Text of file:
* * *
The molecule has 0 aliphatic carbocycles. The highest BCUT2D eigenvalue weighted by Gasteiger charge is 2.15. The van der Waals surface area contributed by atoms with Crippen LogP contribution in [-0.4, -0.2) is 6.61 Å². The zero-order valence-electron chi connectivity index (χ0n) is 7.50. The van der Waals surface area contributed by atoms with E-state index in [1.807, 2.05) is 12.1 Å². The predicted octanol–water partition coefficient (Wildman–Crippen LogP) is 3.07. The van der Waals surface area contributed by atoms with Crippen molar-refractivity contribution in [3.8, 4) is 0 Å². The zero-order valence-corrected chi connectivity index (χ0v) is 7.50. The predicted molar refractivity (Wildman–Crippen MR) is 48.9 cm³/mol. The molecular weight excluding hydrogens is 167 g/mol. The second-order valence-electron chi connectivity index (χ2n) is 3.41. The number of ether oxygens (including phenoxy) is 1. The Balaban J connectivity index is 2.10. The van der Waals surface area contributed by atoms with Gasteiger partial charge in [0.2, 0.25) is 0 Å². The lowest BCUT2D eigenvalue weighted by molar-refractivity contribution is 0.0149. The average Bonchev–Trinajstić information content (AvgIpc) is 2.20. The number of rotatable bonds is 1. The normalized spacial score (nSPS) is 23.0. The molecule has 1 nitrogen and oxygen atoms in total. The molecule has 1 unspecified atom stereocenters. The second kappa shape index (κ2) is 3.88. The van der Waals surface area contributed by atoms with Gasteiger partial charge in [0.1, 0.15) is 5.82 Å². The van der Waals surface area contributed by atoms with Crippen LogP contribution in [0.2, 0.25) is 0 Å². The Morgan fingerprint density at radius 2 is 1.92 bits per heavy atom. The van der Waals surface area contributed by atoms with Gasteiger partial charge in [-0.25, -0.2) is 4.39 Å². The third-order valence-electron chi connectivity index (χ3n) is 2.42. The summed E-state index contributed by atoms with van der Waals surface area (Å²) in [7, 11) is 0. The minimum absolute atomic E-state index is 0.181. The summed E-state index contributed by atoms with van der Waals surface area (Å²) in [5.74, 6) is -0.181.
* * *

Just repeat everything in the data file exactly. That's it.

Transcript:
The molecule has 0 aliphatic carbocycles. The highest BCUT2D eigenvalue weighted by Gasteiger charge is 2.15. The van der Waals surface area contributed by atoms with Crippen LogP contribution in [-0.4, -0.2) is 6.61 Å². The zero-order valence-electron chi connectivity index (χ0n) is 7.50. The van der Waals surface area contributed by atoms with E-state index in [1.807, 2.05) is 12.1 Å². The predicted octanol–water partition coefficient (Wildman–Crippen LogP) is 3.07. The van der Waals surface area contributed by atoms with Crippen molar-refractivity contribution in [3.8, 4) is 0 Å². The zero-order valence-corrected chi connectivity index (χ0v) is 7.50. The predicted molar refractivity (Wildman–Crippen MR) is 48.9 cm³/mol. The molecular weight excluding hydrogens is 167 g/mol. The second-order valence-electron chi connectivity index (χ2n) is 3.41. The number of ether oxygens (including phenoxy) is 1. The Balaban J connectivity index is 2.10. The van der Waals surface area contributed by atoms with Gasteiger partial charge in [0.2, 0.25) is 0 Å². The lowest BCUT2D eigenvalue weighted by molar-refractivity contribution is 0.0149. The average Bonchev–Trinajstić information content (AvgIpc) is 2.20. The number of rotatable bonds is 1. The normalized spacial score (nSPS) is 23.0. The molecule has 1 nitrogen and oxygen atoms in total. The molecule has 1 unspecified atom stereocenters. The second kappa shape index (κ2) is 3.88. The van der Waals surface area contributed by atoms with Gasteiger partial charge in [0.1, 0.15) is 5.82 Å². The van der Waals surface area contributed by atoms with Crippen LogP contribution in [0.2, 0.25) is 0 Å². The Morgan fingerprint density at radius 2 is 1.92 bits per heavy atom. The van der Waals surface area contributed by atoms with Gasteiger partial charge in [-0.25, -0.2) is 4.39 Å². The third-order valence-electron chi connectivity index (χ3n) is 2.42. The summed E-state index contributed by atoms with van der Waals surface area (Å²) in [7, 11) is 0. The minimum absolute atomic E-state index is 0.181. The summed E-state index contributed by atoms with van der Waals surface area (Å²) in [5.74, 6) is -0.181.